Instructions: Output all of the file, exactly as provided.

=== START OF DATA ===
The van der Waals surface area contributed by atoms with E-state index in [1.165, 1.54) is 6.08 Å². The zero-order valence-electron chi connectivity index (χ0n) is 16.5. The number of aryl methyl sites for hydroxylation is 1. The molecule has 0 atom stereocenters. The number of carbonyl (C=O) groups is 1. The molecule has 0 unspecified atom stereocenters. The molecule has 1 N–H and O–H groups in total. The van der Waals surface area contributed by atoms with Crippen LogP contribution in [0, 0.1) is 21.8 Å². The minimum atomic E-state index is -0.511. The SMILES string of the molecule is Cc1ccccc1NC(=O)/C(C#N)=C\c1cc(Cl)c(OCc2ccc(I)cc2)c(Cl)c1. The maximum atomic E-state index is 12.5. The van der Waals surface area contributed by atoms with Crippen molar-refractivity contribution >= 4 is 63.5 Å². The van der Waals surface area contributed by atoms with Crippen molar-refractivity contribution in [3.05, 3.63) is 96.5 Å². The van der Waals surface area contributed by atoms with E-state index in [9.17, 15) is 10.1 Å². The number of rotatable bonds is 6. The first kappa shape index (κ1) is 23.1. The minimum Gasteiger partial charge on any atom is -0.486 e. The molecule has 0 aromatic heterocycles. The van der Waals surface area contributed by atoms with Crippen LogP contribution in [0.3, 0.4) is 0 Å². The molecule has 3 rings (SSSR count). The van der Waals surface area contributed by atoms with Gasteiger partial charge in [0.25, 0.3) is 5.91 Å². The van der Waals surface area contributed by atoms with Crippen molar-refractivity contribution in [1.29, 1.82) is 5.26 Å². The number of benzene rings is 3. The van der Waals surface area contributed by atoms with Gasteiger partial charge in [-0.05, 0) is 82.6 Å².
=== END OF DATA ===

The van der Waals surface area contributed by atoms with E-state index in [1.165, 1.54) is 6.08 Å². The zero-order valence-electron chi connectivity index (χ0n) is 16.5. The number of aryl methyl sites for hydroxylation is 1. The molecule has 0 atom stereocenters. The number of carbonyl (C=O) groups is 1. The molecule has 0 unspecified atom stereocenters. The molecule has 1 N–H and O–H groups in total. The van der Waals surface area contributed by atoms with Crippen LogP contribution in [0, 0.1) is 21.8 Å². The minimum atomic E-state index is -0.511. The SMILES string of the molecule is Cc1ccccc1NC(=O)/C(C#N)=C\c1cc(Cl)c(OCc2ccc(I)cc2)c(Cl)c1. The maximum atomic E-state index is 12.5. The van der Waals surface area contributed by atoms with Crippen molar-refractivity contribution >= 4 is 63.5 Å². The van der Waals surface area contributed by atoms with Crippen molar-refractivity contribution in [3.05, 3.63) is 96.5 Å². The van der Waals surface area contributed by atoms with E-state index in [9.17, 15) is 10.1 Å². The number of rotatable bonds is 6. The first kappa shape index (κ1) is 23.1. The minimum Gasteiger partial charge on any atom is -0.486 e. The molecule has 0 aromatic heterocycles. The van der Waals surface area contributed by atoms with Crippen LogP contribution in [0.3, 0.4) is 0 Å². The molecule has 3 rings (SSSR count). The van der Waals surface area contributed by atoms with Gasteiger partial charge in [0.25, 0.3) is 5.91 Å². The van der Waals surface area contributed by atoms with Crippen molar-refractivity contribution in [1.29, 1.82) is 5.26 Å². The number of benzene rings is 3. The van der Waals surface area contributed by atoms with Gasteiger partial charge in [-0.05, 0) is 82.6 Å².